These days, online visitors will judge your entire brand simply based on your site. What grade would your site get? Take the test and see how many of these ten common mistakes you may be making.
By Michelle Brown, Director of Marketing at ZAG Interactive
Your website is the lifeblood of your bank or credit union. It is the 24/7/365 source for online banking, marketing campaigns, corporate communications, employee recruiting, etc. Chances are, your website isn’t exactly scoring straight A’s.
See how your institution’s site grades against these 10 common mistakes. For extra credit, pass your site’s score on to your management team to justify what needs to be done if you’re going to make the grade online.
1. Poor Quality Content
More than likely, your website content started out with okay content. Then over time, with the site changing, multiple administrators and no formal guidelines, your site has become a bit of a patchwork quilt. Many institution sites suffer from poor content, which not only provides a poor user experience, but also affects conversion rates and ROI.
Can you say ‘yes’ to any of these content no-nos?
- Use of “click here” for links instead of descriptive, action-oriented terms
- Limited (or no mention) of important product/ geographic keywords to support SEO
- Inconsistent content tone and quantities
- No clear call-to-action on each page
2. Ignoring Mobile Audience
The world is becoming increasingly mobile and people expect a great website experience, no matter which device they are on. Consider this: 90% of American adults have a cell phone; 58% of Americans have a smart phone; 42% of Americans own a tablet computer*. Your visitors are on your site at work, at home and during their commute, so if your site doesn’t deliver a seamless device-agnostic experience, then it’s failing them. Having apps for common tasks is great, but more institutions are rebuilding their website using responsive design, because it just doesn’t make sense not to.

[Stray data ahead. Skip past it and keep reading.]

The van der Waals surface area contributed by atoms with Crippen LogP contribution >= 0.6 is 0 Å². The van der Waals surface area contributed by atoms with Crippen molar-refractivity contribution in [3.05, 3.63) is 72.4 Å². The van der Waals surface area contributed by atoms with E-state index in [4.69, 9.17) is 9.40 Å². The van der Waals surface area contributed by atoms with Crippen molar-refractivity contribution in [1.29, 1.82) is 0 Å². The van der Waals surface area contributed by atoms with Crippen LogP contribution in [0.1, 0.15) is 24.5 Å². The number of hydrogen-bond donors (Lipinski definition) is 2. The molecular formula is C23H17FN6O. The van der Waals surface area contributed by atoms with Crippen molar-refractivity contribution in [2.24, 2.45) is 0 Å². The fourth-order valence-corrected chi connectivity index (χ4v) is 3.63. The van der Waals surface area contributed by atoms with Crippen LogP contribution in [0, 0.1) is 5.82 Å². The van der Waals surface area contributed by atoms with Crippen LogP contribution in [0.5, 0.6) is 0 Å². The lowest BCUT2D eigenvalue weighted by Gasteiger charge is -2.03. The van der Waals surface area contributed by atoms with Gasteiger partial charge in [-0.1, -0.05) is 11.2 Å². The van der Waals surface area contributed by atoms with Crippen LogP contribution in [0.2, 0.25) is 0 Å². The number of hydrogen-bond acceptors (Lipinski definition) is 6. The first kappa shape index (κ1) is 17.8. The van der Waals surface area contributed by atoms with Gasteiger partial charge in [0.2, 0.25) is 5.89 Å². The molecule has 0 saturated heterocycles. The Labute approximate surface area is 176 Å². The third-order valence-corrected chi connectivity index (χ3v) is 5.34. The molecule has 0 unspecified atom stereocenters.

Do any of these responsive design tipping points apply to your site?
- More than 10% of your traffic comes from phones or tablets
- Your mobile audience is growing each month
- Your mobile conversion rates are low
- The bounce rate from your home page is over 75%
- Your site still uses Flash, which isn’t visible on many mobile devices like iPhones and iPads
3. Cluttered Home Page
When your home page loads are you overwhelmed by banner ads, cross promotions and other featured items? A home page has many jobs to do and has many people to please. It’s no wonder that so many are about as crazy as Times Square. In an effort to say so much, you end up saying little to nothing in a blur of color and messaging. A well-designed home page should have a solid strategy behind it, white space or breathing room, and rules for ongoing maintenance so that everyone understands how to keep it from spiraling out of control.
Does your home page suffer from these ailments?
- Promotions everywhere instead of in select real estate
- Confusing navigation
- News/event modules that have outdated information
- No HTML text for search engines to understand what your institution offers
4. Poor Site Architecture/Navigation
Do you enjoy being confused and disoriented? I didn’t think so. Neither do your visitors. The manner in which the pages of a website are organized is so important to guiding visitors quickly and easily to the information they are looking for. An intuitively organized sitemap is critical to the success of your website and user experience, as well as to allowing your site to be scalable as it changes over time. Having a site search is great, but don’t force users to rely on it because your site architecture is confusing.
Does your site offer any of these frustrating experiences?
- Links to key pages are hard to find: Branches/ATMs, Rates, Contact
- Users have to click multiple times to navigate from level to level
- Users aren’t quite sure where they are when they land on an internal page
- New pages have been haphazardly added in menus that aren’t intuitive
5. No Search Engine Strategy
Wanting to be ranked on the first page for as many terms as possible is not an SEO strategy. If you don’t have a defined SEO strategy, your chances of ranking on the first page for all of your important terms is about the same as being struck by lightning, winning the lottery or being bitten by a shark. If generating search engine-referred traffic is important to you, it’s time to develop a defined search engine marketing plan. From organic SEO strategies to paid advertising, search engines are the best way for your institution to be found by people actively looking for your products and services.
How do you rank against these SEO worst practices?
- A site architecture that isn’t crafted around your SEO goals
- A URL structure that doesn’t allow you to match page names to target terms
- Content that isn’t written with top search engine keywords and your geographic footprint in mind
- Meta titles and descriptions that aren’t customized based on SEO best practices
- A linking strategy that is weak or spammy
- Inconsistent or no defined content development plan